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Biorefinery feedstock availability and price variability : case study of the Peace River region, Alberta Stephen, James Duncan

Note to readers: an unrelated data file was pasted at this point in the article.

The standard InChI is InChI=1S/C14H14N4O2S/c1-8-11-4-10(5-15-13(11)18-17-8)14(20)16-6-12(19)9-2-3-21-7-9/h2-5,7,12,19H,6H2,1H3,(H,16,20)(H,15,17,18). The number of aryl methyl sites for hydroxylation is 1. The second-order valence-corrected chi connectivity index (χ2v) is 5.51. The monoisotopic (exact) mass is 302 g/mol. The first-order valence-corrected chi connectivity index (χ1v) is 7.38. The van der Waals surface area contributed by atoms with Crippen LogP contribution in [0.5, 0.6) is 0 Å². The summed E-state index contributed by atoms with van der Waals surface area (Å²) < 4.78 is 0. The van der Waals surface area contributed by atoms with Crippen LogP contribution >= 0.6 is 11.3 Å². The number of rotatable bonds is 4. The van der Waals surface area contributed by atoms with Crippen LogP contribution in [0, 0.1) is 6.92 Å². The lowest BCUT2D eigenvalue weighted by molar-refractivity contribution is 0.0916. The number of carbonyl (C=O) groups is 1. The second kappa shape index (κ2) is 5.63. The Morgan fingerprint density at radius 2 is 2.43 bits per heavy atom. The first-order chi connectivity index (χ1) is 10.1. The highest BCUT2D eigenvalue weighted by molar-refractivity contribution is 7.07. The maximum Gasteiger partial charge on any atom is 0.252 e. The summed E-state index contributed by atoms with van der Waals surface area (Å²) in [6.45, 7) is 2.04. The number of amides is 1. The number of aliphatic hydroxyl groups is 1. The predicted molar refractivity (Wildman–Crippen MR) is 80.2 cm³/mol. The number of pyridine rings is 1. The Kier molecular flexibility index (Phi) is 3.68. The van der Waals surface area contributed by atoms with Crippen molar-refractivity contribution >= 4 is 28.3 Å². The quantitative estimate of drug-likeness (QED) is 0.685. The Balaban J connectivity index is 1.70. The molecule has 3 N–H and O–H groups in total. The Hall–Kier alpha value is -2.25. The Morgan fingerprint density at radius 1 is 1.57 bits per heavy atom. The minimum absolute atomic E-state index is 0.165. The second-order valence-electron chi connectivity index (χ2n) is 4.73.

The purpose of this research was to quantify feedstock supply risk over the lifetime of an agricultural residue-based (straw and chaff) biorefinery and to determine the range of delivered prices. The Peace River region of Alberta was used as a case study for analysis, with a geographic information system utilized for data analysis. Inter-year availability of crop residues was highly variable over the 20 year period under study, which created significant differences in the delivered price of feedstock between minimum, average, and maximum availability scenarios. At the four primary study sites (Fahler, Grimshaw, Peace River, and Sexsmith), the range was from double the average availability for the maximum scenario to zero biomass available for the minimum scenario. Biomass availability is a function of grain yield, the biomass to grain ratio, the cropping frequency, and residue retention rate used to ensure future crop productivity. Using minimum, average, and maximum supply scenarios, delivered price was determined using the dynamic (time-dependent) Integrated Biomass Supply Analysis and Logistics (IBSAL) simulation model. Five biorefinery capacities, ranging from 50,000 to 500,000 tonnes of feedstock per year, were analyzed. Since no biomass was available to model in true minimum years, a simulated minimum of half the average availability was used. Delivered cost, including harvest and transportation, for the 50,000 t plant ranged from $24.01 t-1 for the maximum availability scenario at the Sexsmith site to $42.63 t-1 for the simulated minimum scenario at the Fahler site. The range for the 500,000 t plant at the Sexsmith site was $41.78 for the maximum availability and $70.98 for the simulated minimum availability. As no biomass is available (and hence the true cost is unknown) in some years, storage strategies must be implemented and alternate feedstock sources identified to supply biorefineries in low-yield years. Since feedstock cost is a large component of total operating cost of a biorefinery, feedstock supply variability and delivered cost inconsistency should be primary decision criteria for any future biorefinery projects.

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